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Australia’s Use Of Drumlines Is Killing Endangered Shark Species

There are 173 drumlines that operate within the Great Barrier Reef.

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Great Barrier Reef, Pixabay
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Protectionist groups on Tuesday warned that Australia’s use of drumlines under the country’s Shark Control Programme in the Great Barrier Reef is killing endangered shark species.

Humane Society International and the Australian Marine Conservation Society released a series of photographs and videos of two endangered scalloped hammerheads (Sphyrna lewini) found dead on a line near Magnetic Island in the Great Barrier Reef Marine Park, Efe news reported.

“Lethal drumlines are an old and ineffective method of bather protection. They catch and kill hundreds of non-target marine animals in the Great Barrier Reef,” Nicola Beynon, head of campaigns at Humane Society International, said in a statement.

The Great Barrier Reef, Sharks
Agincourt Reef, Great Barrier Reef, Queensland, Australia

“Lethal drumlines provide nothing more than a completely false sense of security, at the expense of the lives of threatened species that are crucial to our Great Barrier Reef ecosystem,” she added.

Tooni Mahto, a campaign manager at the Australian Marine Conservation Society, said these “same ineffective, lethal methods” have been used by successive Queensland governments since the 1960s.

She called “for a change in our views of sharks and a change in policy to reflect that.”

According to Shark Control Programme statistics, 10,480 sharks – many of them innocuous – have been caught on lethal drumlines since 2001 in the Great Barrier Reef, declared a World Heritage area.

The Great Barrier Reef, Sharks
Lethal drumlines are an old and ineffective method of bather protection. They catch and kill hundreds of non-target marine animals in the Great Barrier Reef. Flickr

It has also killed a significant numbers of rays, turtles, fish and dolphins.

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“Humane Society International is currently engaged in legal action against the QLD Government and the Great Barrier Reef Marine Park Authority for shark culling on lethal drumlines within the World Heritage-listed reef,” the statement said.

There are 173 drumlines that operate within the Great Barrier Reef, although the Queensland government has removed seven of the 26 species of shark from its target list since the legal challenge was launched. (IANS)

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Australia Proposes To Strengthen Regulations of Facebook, Google

Facebook has 17 million monthly users in Australia -- 68 per cent of its population -- while Instagram, second most popular site in terms of users - which is owned by Facebook, has 11 million users

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Australia recommends strengthening regulation of Facebook, Google. Pixabay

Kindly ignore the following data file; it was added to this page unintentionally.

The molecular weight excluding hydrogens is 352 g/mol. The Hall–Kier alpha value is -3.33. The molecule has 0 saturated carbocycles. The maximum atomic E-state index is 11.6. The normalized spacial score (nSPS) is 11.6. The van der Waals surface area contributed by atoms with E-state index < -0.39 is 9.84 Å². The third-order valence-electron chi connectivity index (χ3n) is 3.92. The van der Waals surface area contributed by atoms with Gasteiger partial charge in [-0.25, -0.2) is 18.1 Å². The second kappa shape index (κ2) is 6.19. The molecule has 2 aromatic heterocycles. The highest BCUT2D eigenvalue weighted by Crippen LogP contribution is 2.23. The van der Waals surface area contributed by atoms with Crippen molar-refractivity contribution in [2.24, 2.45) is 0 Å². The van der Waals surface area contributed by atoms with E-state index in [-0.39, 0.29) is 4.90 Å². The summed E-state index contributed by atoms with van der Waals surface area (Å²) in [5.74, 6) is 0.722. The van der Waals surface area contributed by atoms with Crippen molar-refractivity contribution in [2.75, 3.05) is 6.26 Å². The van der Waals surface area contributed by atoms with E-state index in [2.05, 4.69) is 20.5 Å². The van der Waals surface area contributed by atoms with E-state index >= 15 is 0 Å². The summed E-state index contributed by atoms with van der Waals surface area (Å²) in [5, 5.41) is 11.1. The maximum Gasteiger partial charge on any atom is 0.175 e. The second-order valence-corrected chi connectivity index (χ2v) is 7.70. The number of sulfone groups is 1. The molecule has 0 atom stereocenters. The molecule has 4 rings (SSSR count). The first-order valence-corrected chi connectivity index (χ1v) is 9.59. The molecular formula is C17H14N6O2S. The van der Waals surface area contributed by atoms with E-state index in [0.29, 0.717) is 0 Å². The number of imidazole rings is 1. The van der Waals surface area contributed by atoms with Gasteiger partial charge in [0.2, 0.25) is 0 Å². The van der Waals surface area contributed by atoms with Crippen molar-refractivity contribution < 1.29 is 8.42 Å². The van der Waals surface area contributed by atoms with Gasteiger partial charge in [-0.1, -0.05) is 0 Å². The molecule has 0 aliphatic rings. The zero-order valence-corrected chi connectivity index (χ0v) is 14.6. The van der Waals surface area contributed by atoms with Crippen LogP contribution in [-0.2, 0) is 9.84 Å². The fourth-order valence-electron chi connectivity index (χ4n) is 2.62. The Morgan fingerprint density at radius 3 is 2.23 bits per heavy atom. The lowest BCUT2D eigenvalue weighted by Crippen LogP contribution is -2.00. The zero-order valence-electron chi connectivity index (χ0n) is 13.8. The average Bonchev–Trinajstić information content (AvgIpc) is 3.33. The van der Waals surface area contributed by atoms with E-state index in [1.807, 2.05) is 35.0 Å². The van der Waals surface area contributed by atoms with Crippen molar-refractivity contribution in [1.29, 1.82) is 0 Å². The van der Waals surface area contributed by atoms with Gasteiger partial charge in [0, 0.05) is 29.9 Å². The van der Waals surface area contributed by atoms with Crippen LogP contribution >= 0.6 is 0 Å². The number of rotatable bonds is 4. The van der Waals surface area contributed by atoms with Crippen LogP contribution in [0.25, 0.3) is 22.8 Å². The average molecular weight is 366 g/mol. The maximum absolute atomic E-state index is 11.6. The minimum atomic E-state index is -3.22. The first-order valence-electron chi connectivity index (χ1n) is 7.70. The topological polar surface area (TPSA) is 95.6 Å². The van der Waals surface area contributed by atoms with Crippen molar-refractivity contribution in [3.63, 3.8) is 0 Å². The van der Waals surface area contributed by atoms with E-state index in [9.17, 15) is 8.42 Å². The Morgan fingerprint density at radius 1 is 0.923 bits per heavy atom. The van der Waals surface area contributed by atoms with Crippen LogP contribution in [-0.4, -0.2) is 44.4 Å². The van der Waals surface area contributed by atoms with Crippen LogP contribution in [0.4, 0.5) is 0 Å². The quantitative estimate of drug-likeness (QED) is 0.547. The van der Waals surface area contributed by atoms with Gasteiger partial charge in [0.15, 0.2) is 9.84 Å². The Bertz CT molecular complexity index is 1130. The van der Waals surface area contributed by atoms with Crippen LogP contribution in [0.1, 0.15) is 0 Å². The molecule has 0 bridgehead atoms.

The Australian Competition and Consumer Commission (ACCC) on Monday proposed measures to counter the dominant market positions of Google and Facebook and strengthen monitoring on their access to information, advertising and consumers personal data.

The regulatory body, which recommended 11 preliminary measures in the report, was directed to conduct a public inquiry into the impact of digital search engines, social media platforms and other digital content in 2017 by then treasurer and current Prime Minister Scott Morrison.

“Acting as an intermediary between consumers and news outlets, platforms are inherently influential in shaping consumers’ choices of digital journalism,” said the report cited by Efe news.

This influential position and filtration of news items could place the consumer in a so-called filter bubble, increasing the risk of consumers being exposed to unreliable news, according to the report.

“The algorithms operated by each of Google and Facebook, as well as other policies, determine which content is surfaced and displayed to consumers in news feed and search results,” it said.

“The ACCC considers that the strong market position of digital platforms like Google and Facebook justifies a greater level of regulatory oversight,” Chair Rod Sims said.

Facebook
Facebook, social media. Pixabay

The commission called for the creation of a regulatory authority with powers to monitor these digital platforms and recommended establishing an automatic mechanism to take down content that violates copyright.

The ACCC said consumers should be informed about the manner in which these platforms collect and use their data to create personalized advertising.

This would include a reform of privacy laws to require the user’s express consent to data collection and “enable consumers to require erasure of their personal information where they have withdrawn their consent”.

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ACCC said that it found that “competition may have been distorted in multiple sectors where consumer data is used”.

Facebook has 17 million monthly users in Australia — 68 per cent of its population — while Instagram, second most popular site in terms of users – which is owned by Facebook, has 11 million users.

In 2017, Google registered 90 per cent of search traffic originating from Australian desktops and 98 per cent from mobile phones. (IANS)